My quest for a new computer screen, alluded to here some days ago, lasted rather longer than I thought it would.  But at least I got a Samizdata posting out of it all.

I also finally managed to finish and submit a short summary of this talk by Marc Sidwell, which I will inform you of again when it is posted.  This talk happened nearly a year ago.  I personally did not take this long to summarise it, but I did take a few weeks longer than I had hoped.  And, I fear, promised.

Monday July 17 2017

Indeed:

image

Photoed just over a year ago.  In the foreground there: the Millennium Bridge.  Looking towards the City.

Busy day.  All my blogging time spent writing other things.

Sunday July 16 2017

I loved the latest cars when I was a kid, and I still love the latest cars when I was a kid.  I loved theose cars then and I love them still, more and more, as both they and I get older.

Cars like this:

image

Which I photoed late in the afternoon yesterday.  I often visit Lower Marsh late in the afternoon on a Saturday, and once again, the above classic car made realise that yesterday was the third Saturday of this month, the day when the classic cars gather in Lower Marsh, from midday until middle-to-late afternoon.  By the time I was there, this and one other car were the only ones still lingering.  Memo to self, get there at 12 noon next time around.

So if I type in all the third Saturdays of the month for the next few months, helpfully listed here, maybe, on one of these dates, I’ll get there in time to see the real show, instead of just the odd late leaver.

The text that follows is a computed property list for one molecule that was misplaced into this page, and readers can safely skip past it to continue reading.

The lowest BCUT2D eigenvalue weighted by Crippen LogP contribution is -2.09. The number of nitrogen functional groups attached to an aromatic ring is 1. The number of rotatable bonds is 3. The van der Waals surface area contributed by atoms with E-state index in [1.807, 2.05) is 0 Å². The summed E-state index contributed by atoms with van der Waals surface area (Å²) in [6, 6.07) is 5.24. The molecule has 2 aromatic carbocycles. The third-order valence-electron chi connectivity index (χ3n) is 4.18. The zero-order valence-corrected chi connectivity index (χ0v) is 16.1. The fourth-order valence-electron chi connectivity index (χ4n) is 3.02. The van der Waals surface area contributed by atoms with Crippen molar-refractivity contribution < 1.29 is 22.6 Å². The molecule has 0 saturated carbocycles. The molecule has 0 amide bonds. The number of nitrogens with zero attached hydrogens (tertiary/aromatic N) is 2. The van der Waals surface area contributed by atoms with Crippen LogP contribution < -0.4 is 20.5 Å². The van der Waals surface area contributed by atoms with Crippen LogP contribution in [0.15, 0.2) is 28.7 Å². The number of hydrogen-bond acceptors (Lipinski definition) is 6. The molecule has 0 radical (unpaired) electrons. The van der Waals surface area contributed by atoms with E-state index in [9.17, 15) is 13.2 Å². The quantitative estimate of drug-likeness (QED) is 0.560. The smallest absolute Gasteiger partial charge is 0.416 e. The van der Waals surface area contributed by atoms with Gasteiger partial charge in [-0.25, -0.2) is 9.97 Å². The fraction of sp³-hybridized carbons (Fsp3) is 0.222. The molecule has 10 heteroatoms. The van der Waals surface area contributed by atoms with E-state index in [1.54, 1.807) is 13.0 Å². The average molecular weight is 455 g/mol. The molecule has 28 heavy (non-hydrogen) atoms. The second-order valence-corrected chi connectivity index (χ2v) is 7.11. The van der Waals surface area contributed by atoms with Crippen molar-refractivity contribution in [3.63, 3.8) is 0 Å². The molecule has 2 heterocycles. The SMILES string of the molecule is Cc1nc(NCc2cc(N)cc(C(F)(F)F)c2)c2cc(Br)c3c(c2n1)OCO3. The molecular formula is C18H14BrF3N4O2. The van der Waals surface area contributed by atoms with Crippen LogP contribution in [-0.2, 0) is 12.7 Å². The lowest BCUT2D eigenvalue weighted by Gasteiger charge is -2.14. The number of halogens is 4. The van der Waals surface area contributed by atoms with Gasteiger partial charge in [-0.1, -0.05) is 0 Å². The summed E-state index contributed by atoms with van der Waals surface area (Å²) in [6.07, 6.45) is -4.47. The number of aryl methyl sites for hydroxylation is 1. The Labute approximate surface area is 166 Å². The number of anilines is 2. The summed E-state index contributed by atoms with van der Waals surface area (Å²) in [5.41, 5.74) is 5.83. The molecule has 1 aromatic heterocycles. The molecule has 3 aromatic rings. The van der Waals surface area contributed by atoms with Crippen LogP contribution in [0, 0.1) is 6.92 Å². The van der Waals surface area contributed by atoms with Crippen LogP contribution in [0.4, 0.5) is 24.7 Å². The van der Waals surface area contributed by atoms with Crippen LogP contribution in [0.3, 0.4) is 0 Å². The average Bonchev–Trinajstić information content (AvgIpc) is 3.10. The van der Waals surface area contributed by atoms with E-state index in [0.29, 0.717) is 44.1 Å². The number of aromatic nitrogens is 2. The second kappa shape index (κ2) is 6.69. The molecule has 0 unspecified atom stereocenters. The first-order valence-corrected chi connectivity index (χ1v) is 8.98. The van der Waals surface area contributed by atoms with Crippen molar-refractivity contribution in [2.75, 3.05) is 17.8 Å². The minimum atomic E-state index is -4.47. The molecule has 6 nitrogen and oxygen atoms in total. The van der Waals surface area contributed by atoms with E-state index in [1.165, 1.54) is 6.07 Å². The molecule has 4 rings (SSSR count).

August 19th
September 16th
October 21st
November 18th
December 16th

As I say, there was one other classic car hanging around in Lower Marsh when I got there.

This:

image

The point here being that while this Morris Minor Van is an amazingly well preserved classic vehicle, Pimlico Pumbers is an impeccably modern enterprise.

Like I say, they don’t use this van to do plumbing call outs.  It would appear to be a piece of artistic sponsorship:

We also have an unregistered 1966 Morris Minor LCV with only 67 miles on the clock. We purchased it in 1995 in primer paint and have since restored this classic model to its former glory and it now sports Pimlico’s blue and white livery. We have never taken it on the road to ensure that it stays in its original condition. Ted Connolly, Editor of Classic Van and Pick-up Magazine described this van as a museum piece.